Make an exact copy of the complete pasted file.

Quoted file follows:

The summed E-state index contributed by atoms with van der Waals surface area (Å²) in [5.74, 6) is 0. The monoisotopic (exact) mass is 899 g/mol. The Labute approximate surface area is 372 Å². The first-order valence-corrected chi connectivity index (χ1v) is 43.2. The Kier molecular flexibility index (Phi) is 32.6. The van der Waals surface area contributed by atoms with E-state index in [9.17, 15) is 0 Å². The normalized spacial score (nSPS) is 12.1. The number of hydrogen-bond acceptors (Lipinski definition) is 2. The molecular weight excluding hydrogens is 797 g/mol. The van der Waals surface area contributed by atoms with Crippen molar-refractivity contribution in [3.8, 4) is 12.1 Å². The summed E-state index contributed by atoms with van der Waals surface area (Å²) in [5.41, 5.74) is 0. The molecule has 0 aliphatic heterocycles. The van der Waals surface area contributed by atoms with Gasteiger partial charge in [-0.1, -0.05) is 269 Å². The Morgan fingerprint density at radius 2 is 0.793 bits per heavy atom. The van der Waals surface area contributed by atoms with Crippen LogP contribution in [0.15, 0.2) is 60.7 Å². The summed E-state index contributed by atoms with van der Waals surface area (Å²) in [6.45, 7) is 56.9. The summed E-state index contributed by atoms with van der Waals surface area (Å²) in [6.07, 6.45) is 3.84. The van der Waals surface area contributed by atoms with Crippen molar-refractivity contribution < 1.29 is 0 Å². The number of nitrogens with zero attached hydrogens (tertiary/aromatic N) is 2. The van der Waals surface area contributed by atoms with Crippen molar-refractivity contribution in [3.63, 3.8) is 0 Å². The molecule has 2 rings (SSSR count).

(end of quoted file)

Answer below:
The summed E-state index contributed by atoms with van der Waals surface area (Å²) in [5.74, 6) is 0. The monoisotopic (exact) mass is 899 g/mol. The Labute approximate surface area is 372 Å². The first-order valence-corrected chi connectivity index (χ1v) is 43.2. The Kier molecular flexibility index (Phi) is 32.6. The van der Waals surface area contributed by atoms with E-state index in [9.17, 15) is 0 Å². The normalized spacial score (nSPS) is 12.1. The number of hydrogen-bond acceptors (Lipinski definition) is 2. The molecular weight excluding hydrogens is 797 g/mol. The van der Waals surface area contributed by atoms with Crippen molar-refractivity contribution in [3.8, 4) is 12.1 Å². The summed E-state index contributed by atoms with van der Waals surface area (Å²) in [5.41, 5.74) is 0. The molecule has 0 aliphatic heterocycles. The van der Waals surface area contributed by atoms with Gasteiger partial charge in [-0.1, -0.05) is 269 Å². The Morgan fingerprint density at radius 2 is 0.793 bits per heavy atom. The van der Waals surface area contributed by atoms with Crippen LogP contribution in [0.15, 0.2) is 60.7 Å². The summed E-state index contributed by atoms with van der Waals surface area (Å²) in [6.45, 7) is 56.9. The summed E-state index contributed by atoms with van der Waals surface area (Å²) in [6.07, 6.45) is 3.84. The van der Waals surface area contributed by atoms with Crippen molar-refractivity contribution < 1.29 is 0 Å². The number of nitrogens with zero attached hydrogens (tertiary/aromatic N) is 2. The van der Waals surface area contributed by atoms with Crippen molar-refractivity contribution in [3.63, 3.8) is 0 Å². The molecule has 2 rings (SSSR count).